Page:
I have a weird query that I need to create in my Access DB. I am taking over a DB from another persons design and have to create a query that has me stumped. I think I would have initially designed the table differently to handle the information, but, at this point it isn't an option. Let me give a sample of the table and the desired outcome from the query(ies):
Field - Classification TYPE of Text
Field - RemoveFromSF Yes/No
Field - RenamedFromAbove Yes/No
Classification RemoveFromSF RenamedFromAbove
Class1 No No
Class2 No No
Class3 No No
Class4 Yes No
Class5 No Yes
Class6 No No
Class7 No No
Class8 Yes No
Class9 No No
Class10 No No
I want all Classifications where RemoveFromSF is equal to 'No', and the classifications where RemoveFromSF is equal to Yes if the next record's Renamed From Above equals "Yes'.
So my Output would be:
Class4 (Because Class 5 has RenamedFromAbove as Yes)
So Class 8 is excluded because it's RemovedFromSF is Yes and Class9's RenamedFromAbove is No.
I hope this makes sense and thanks in advance for any assistance.
The issue is this: there is, strictly, no such thing as a "next" record. A relation is a set of records and sets aren't ordered.
SQL bends the rules to make ORDER BY and GROUP BY and such work, adding ordering information to tables and queries and intermediate results, but it doesn't make that ordering available to query criteria.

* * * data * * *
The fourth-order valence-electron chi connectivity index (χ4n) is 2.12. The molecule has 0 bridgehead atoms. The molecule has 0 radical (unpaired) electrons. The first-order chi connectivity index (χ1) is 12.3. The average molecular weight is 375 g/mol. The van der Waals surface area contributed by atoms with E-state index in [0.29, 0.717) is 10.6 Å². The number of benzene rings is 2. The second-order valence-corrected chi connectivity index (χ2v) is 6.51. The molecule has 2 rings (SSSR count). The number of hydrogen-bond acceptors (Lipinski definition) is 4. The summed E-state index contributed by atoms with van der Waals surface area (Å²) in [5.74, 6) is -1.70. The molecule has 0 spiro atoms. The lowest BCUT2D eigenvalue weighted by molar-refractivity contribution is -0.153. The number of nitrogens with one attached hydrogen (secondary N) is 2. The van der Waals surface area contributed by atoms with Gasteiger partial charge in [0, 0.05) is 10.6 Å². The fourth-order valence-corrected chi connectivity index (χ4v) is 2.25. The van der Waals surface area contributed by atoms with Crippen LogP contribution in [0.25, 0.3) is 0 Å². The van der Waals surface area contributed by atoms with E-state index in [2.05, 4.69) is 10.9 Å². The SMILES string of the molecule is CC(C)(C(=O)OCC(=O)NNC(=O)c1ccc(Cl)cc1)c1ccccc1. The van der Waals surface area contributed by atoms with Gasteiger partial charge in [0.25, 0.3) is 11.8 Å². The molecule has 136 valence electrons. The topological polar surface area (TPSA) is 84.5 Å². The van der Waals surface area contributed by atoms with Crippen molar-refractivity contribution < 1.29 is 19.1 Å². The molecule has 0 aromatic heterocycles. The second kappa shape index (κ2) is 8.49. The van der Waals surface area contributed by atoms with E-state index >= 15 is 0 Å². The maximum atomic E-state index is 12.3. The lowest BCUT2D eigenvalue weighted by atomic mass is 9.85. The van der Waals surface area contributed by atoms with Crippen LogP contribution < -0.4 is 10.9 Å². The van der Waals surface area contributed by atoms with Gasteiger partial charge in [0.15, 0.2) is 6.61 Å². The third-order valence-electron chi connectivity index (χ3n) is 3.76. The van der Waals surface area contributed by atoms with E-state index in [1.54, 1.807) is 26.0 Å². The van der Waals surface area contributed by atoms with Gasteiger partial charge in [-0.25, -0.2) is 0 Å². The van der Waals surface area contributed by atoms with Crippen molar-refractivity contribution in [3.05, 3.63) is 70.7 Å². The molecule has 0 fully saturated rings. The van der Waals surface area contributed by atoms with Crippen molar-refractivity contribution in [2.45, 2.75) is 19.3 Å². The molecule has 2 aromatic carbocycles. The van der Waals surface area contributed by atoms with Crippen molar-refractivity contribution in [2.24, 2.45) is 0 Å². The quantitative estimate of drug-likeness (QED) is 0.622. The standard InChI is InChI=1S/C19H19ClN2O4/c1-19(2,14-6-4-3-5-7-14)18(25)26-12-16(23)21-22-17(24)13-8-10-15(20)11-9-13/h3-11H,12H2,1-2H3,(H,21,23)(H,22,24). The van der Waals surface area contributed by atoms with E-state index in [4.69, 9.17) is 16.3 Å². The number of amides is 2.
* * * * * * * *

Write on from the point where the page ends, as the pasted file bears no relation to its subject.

You might be able to do this:
FROM A InnerA
WHERE InnerA.Classification > OuterA.Classification
GROUP BY InnerA.Classification)
FROM A OuterA
What that does is decides what is "next" based on text ordering using the greater than operator. I'm not sure if Access supports this.
Also, DFirst might work here, though it's going to be pretty slow.
Anyhow, once you've got NextClassification defined, the rest of the logic should be straightforward.
Thanks for the reply. The query you provided would work fine. I was trying to only give a subset of my information and it was a little misleading. However, your answer put me on the path to what I needed to do. Not sure if I did it the most effecient way, but I will only rarely run the queries.
I created 4 queries. One that retrieved all of the data excluding the rows where RemoveFromSF was "Yes". Second query that retrieved the rows where the RenamedFromAbove was "Yes". A third query that utilized the previous query with multiple criteria utilizing a PromptOrder field (that wasn't a part of my original post) = to the second query's PromptOrder - 1 (this gave me my record Class8 which was previously excluded). Then my Final query was a UNION ALL query to union Query One and Query Three.
This worked wonderfully.
Many thanks as I wasn't getting it until I read your post, and applied it to my situation.